Recovering from surgery

I haven’t posted much lately because I’ve had so much going on. After coping with my son and all the issues around his behaviour, housing and finances, I went into hospital for scheduled surgery on my foot! This was on Monday 5th September and I was due to have the other foot operated on tomorrow but due to the Queen’s sad passing and funeral it has been postponed to the 30th. I’m glad because it gives me more time to strengthen the foot that has had the operation especially as there is a recovery time of 3-6 months on average and I wasn’t keen on my surgeon’s determination to do both within a short space of time. That said, my foot is healing, but I can’t rush the process with my pre existing issues.

I’ve been feeling vulnerable but at the same time proud of how I’ve managed almost entirely alone with the aid of an electric wheelchair! For three days I couldn’t even put my heel on the floor. Plus I had a bad reaction to the codeine I was prescribed and was violently sick for 24 hours. I coped. I wish my friends had checked in more, but I’m okay.

I will write a longer post soon. I’m reading many of your blogs and getting comfort from them.

My pathless path

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I’ve realised that I’m never more at peace than when I’m not trying to fit into any one way of being or belief system.

The path is me: there is no other and there never has been.

As a young child I knew this; I talked to God, journaled, prayed, but walked my own unique path, always aligned with my heart.

There are tools, teachings, guides, but ultimately everything leads back to where I started from: myself.

For a time I thought this egotistical, but then I realised this is the very point:

God/spirit has planted the seed within me and my journey is about connecting with it, trusting it, and allowing it to flower and bloom.

Life circumstances, by pure chance or design, have meant that my inner journey has always been the most important one of my life. In fact, the ONLY one. People and situations have only sought to show me that.

There is no outer path beyond where experiences take me. When I try to find one, I suffer. When I try to fit in the world and crave things that weren’t meant to be, it causes me pain.

The Sun is shining through the fog once again. My soul has awakened. And yet the grief, the desperation, the search, it’s all part of the rich tapestry of what it means to be here.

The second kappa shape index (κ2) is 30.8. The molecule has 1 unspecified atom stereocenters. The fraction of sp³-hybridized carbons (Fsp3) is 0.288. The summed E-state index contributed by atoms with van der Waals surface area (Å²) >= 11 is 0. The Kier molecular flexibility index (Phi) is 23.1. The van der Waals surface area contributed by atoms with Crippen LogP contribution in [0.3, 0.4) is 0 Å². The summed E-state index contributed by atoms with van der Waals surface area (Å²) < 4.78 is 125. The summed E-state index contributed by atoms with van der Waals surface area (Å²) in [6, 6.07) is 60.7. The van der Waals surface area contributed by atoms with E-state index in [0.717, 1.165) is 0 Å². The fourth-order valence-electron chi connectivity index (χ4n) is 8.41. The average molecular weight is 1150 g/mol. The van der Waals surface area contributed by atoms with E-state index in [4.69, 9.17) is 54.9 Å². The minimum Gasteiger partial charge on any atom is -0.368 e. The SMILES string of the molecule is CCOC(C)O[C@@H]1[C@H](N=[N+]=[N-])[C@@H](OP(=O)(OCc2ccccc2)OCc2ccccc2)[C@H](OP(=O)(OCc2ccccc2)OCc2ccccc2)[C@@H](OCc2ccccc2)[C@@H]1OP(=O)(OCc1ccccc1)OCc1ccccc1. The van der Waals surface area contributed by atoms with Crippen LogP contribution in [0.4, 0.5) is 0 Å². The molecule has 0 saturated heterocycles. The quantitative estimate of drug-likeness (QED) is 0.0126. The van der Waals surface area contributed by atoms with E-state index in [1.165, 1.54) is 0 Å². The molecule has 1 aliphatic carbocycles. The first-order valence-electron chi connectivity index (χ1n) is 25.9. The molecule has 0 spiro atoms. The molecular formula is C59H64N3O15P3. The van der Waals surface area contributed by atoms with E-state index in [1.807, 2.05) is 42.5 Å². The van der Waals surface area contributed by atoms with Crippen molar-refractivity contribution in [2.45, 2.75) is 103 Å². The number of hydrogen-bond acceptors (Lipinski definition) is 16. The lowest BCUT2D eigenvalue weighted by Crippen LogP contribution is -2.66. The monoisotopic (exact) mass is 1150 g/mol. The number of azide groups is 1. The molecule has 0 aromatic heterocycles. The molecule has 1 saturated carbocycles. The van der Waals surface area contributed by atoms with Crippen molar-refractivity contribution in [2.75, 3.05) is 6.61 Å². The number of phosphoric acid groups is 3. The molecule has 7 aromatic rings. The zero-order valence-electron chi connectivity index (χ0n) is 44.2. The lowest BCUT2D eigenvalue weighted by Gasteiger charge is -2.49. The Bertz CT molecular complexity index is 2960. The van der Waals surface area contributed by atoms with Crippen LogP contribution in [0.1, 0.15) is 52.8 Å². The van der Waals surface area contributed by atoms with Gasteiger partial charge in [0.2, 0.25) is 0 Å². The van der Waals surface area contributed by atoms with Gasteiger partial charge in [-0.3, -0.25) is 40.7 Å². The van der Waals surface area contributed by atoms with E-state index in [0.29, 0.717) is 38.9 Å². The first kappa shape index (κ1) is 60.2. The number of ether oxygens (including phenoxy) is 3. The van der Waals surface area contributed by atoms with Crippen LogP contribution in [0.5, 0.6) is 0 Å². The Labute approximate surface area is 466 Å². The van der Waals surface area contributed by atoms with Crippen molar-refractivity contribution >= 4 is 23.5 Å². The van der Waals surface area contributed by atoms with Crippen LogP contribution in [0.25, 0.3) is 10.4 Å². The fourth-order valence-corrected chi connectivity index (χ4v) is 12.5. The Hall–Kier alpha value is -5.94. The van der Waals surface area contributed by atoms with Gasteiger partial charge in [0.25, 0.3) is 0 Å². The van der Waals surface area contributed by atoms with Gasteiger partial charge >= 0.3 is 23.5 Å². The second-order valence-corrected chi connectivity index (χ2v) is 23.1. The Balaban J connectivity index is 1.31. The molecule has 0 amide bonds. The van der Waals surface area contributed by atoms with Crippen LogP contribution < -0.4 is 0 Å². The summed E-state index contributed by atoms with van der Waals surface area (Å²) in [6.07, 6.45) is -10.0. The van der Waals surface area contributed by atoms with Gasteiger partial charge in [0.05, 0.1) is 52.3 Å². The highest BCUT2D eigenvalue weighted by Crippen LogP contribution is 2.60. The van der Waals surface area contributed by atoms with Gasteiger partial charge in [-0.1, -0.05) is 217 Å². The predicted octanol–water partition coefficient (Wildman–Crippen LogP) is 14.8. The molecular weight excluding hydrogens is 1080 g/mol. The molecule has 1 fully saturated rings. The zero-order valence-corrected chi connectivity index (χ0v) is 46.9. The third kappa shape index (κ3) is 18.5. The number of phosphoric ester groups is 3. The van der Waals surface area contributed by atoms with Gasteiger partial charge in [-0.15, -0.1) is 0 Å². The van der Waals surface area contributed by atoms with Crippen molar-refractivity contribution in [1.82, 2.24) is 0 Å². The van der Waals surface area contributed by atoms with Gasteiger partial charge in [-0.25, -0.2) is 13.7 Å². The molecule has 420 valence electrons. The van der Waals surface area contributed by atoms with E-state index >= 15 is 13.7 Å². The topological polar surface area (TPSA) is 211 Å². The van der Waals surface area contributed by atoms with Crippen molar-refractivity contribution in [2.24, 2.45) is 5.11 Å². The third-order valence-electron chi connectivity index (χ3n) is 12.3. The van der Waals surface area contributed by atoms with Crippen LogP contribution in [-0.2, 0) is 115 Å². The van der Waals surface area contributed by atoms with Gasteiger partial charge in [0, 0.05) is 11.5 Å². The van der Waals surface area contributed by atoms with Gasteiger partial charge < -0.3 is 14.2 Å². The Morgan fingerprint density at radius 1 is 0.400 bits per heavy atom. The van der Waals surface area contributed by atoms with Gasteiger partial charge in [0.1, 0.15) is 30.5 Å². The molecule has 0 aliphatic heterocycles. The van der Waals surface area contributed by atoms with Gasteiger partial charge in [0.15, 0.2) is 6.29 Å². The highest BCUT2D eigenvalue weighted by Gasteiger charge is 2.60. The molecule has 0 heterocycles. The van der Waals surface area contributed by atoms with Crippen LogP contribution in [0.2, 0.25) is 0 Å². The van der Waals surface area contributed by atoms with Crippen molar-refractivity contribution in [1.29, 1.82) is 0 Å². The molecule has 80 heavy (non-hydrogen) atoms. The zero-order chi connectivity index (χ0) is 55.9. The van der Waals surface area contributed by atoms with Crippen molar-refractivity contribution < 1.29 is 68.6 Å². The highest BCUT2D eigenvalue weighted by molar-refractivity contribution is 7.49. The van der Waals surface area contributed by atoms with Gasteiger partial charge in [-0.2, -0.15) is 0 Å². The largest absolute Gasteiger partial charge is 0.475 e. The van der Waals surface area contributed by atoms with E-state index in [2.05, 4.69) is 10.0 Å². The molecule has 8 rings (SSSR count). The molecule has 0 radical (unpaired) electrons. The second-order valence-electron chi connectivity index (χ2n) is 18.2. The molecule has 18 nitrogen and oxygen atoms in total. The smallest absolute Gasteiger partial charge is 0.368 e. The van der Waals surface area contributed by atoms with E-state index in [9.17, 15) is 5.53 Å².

A dream of my son

Many years ago when my son was 9 years old I had a dream that I have never forgotten. He was talking to someone about me and told them his mother was beautiful and still a teenager. (My son has been more or less non verbal since birth.) I was so excited (within the dream) about this that I started telling a group of people that my son had actually talked to me! I told them ‘it was real, it wasn’t a dream, I’d know if it was a dream’ Then a powerful wind started to blow me off my chair and I held onto a person next to me as the energy swept me almost completely into the air. At this point I woke up to the sensation of energy pouring down my head and arms like water. I had been attuned to reiki a couple of years earlier and believed that was what it was.

I’ve had many amazing dreams in my life but this one really stands out. I’ve never had one like it before or since. My son has never talked and most likely never will, beyond a few words. I’ve grieved a true connection with him my entire life. Around the time when he was 9 years old, I was profoundly depressed, so some may say the dream was wish fulfilment, something I desperately wanted so I concocted in my mind in the form of a dream. But I knew it wasn’t. There was something sublime about it, reinforced by Divine energy surrounding me both in the dream and on waking. I think it was showing me that this life has a purpose, as painful as the situation is.

I wasn’t a teenager when I had my son, never mind when he was 9! But I think the dream meant that developmentally I was still learning, still growing, still evolving. I was a soul on a journey and I was nowhere near maturity, but I was developing in my own time and way. It’s interesting that my dream refers to the notion of dreams and reality – what are they? I remember feeling so strange in the dream as the energy began to lift me up, as if it none of it was real – but what? Did I mean my dream reality or the waking world? Is there even a distinction? I said ‘I don’t feel real’ right before I re-joined the world of the awake – did I simply know I was dreaming, or did it point to something more profound: that none of this is real but the expression of Divine energy? Even my son talking in the dream may not have been real but another expression of the energy manifesting in a form I wished to see, needed to see. In that sense, maybe it actually was wish-fulfilment, but for a deeper purpose; to enable me to remember what life really is and connect with it, allow myself to immerse in it, know myself as it.

As I look about me, I am often filled with such intense grief that I have not had the opportunity to connect with my child in the way I always wished, and now, at age 43 with a chronic illness, the odds are that I never will. It is easy for another to say ‘make the best of life as it is’ but far harder to do, especially when I have craved connection all my life. In some respects I don’t even want another child, I don’t have the energy for it anymore, but I wish life had been different. Sometimes this wish consumes me. I will never be a grandmother, nor get to share memories with my son, look at photographs. Little things like that hurt massively.

It is a complicated grief because my son hasn’t left this Earth, he is very much alive. Yet I still feel the loss of him immensely. I feel the loss of everything we didn’t have and never will. I miss what could have been. What does one even do with this? It’s not something that goes away. So I remember the dream that brought me some level of comfort. Hearing him talk within it is something I can never forget. I am so grateful for that. And he acknowledged me; he said I was beautiful. That touches my heart. I doubt I will have another dream like it but I pray it stays with me and I will understand it’s true meaning for my life.

How?